By the ordination of fate or necessity (unfathomable natural cause), the Pittam, located in the region between the stomach (Amashaya) and the intestines (Pakvashaya), helps the digestion of the four kinds of food such as drink and edibles etc.) partaken of by a living subject, and purges off the residue or impure morbiferous matter in the shape of urine and excreta after the completion of the process. Even thus located, it keeps up the temperature in its other distant locations (skin, etc.) in virtue of its native heat-giving attribute. Hence this Pittam is called the Pachakagni (digestive fire or heat) in an animated organism.
The function of the Pittam, which has its seats in the liver and the spleen, consists in imparting its characteristic pigment (Ragakrit) to the lymph-chyle and is hence known as Ranjakagni (lit : - dyeing fire or pigment bile.)
The Pittam seated in the heart is denominated as the Sadhakagni (performing or operating heat or fire) inasmuch as its action is to bring about the fruition or realisation of one's desires.
The Pittam, which is located in the pupils of the eyes, is called the Alocha-kagni (the Pittam or fire of sight) as its office is to catch the image of any external object presented to the eyes.
The Pittam, which has its seat in the skin, is called the Bhrajakagni (illuminating or irradiating heat) inasmuch as it absorbs the substances used in the shape of unguents, lubrications, etc. and irradiates the glow of one's natural complexion.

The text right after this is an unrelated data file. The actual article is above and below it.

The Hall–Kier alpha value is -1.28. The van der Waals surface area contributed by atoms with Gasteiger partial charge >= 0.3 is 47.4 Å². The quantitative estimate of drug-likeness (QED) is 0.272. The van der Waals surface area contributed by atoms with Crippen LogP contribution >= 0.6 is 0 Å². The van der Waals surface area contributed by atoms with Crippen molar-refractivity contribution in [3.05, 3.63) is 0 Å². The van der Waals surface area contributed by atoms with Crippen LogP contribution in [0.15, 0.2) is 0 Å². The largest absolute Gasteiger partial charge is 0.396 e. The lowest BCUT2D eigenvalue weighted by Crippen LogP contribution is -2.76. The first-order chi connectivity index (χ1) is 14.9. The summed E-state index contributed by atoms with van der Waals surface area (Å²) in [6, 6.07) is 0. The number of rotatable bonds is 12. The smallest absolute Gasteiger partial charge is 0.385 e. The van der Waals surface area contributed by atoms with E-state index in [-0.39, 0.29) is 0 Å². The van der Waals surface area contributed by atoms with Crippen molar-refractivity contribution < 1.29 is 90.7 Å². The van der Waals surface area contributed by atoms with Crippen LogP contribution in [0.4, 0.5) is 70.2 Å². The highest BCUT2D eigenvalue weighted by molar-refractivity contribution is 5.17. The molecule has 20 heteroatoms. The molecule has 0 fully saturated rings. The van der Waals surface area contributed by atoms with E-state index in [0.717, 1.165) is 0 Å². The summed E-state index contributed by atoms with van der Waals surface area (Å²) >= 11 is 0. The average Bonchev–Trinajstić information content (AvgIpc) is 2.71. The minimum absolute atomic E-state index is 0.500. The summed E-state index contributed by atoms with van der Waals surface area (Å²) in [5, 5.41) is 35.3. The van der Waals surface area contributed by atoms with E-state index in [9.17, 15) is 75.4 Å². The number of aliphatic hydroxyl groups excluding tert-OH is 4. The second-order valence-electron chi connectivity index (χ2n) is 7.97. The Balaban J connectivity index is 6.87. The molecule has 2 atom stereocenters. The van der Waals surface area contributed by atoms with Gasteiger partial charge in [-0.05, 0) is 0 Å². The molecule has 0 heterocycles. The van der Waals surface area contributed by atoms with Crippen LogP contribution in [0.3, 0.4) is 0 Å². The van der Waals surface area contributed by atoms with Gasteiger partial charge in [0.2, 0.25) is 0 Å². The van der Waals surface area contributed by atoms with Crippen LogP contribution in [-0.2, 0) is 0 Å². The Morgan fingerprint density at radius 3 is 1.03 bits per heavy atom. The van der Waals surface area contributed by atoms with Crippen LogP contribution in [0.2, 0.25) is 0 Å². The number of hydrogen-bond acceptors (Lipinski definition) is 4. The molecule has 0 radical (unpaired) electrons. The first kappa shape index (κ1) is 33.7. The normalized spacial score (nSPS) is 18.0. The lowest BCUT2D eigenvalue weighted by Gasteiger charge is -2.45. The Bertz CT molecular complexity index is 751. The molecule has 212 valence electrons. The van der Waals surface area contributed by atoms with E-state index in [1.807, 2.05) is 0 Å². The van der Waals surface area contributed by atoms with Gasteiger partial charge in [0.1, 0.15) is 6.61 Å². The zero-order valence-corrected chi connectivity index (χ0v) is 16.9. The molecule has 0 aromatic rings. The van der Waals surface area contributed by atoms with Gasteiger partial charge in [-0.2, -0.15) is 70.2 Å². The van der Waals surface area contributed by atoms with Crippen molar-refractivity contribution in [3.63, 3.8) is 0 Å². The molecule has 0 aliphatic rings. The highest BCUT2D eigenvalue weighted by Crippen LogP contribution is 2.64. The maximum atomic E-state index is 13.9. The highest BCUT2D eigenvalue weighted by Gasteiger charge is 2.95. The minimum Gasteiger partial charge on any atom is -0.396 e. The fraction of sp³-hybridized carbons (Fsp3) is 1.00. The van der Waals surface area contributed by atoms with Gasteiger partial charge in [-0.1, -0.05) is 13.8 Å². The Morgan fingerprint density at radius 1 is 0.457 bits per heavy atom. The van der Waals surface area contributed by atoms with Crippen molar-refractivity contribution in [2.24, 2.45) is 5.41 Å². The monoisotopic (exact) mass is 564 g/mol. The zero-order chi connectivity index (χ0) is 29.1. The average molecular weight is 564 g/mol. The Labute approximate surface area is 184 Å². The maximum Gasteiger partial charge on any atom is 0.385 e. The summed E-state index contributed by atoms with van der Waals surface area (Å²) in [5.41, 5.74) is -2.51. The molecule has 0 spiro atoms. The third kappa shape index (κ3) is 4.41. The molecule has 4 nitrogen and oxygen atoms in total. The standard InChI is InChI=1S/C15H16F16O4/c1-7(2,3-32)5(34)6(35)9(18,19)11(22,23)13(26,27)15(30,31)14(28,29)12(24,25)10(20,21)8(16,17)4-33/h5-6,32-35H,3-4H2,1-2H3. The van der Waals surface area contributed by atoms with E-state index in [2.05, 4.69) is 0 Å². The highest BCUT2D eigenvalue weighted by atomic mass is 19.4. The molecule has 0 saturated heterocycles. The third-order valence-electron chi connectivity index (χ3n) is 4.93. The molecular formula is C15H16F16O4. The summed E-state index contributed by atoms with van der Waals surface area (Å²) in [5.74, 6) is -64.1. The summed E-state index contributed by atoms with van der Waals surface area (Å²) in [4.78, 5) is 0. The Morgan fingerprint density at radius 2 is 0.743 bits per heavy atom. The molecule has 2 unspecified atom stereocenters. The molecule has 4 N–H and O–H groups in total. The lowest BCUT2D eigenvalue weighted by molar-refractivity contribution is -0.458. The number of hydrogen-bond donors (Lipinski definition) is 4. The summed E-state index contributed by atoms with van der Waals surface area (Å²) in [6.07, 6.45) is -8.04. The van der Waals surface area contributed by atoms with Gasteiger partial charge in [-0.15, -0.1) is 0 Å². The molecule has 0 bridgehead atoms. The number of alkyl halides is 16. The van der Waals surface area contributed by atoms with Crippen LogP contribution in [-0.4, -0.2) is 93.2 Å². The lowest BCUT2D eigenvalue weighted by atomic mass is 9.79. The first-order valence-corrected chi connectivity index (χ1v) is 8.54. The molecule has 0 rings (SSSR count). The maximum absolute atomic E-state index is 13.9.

The Pittam is a keen, sharp and warm liquid, of a blue colour in its normal state), or yellowish (in its deranged condition). It emits a kind of fleshy smell and is possessed of a pungent taste which is transformed into an acid one when deranged or vitiated.
Now we shall describe the locations of Kapham. The stomach (Amashaya), which is the seat of Kapham, occupies the same position as regards its location to that of Pittam as the sun holds in relation to that of the moon. And since the stomach (Amashaya) is situated above the pancreas (Pittashaya), and is endowed with a property (cooling; contrary to the primary virtue (heating; of Pittam, and, since the heat emitted by the receptacle of Pittam is naturally radiated in an upward direction, the four kinds of food, brought in to the stomach (Amashaya), are boiled and transformed into a soft placid mass (chyme), like rice boiled in a bowl full of water placed over a burning oven. The food, thus brought down into the stomach, is easily moistened, disintegrated and digested by coming into contact with the oily secretions of the stomach (Amashaya).
The Kapham is originated through the sweet, slimy, watery, exudating character of the food brought into the stomach (Amashaya); and hence the Kapham becomes endued with similar attributes.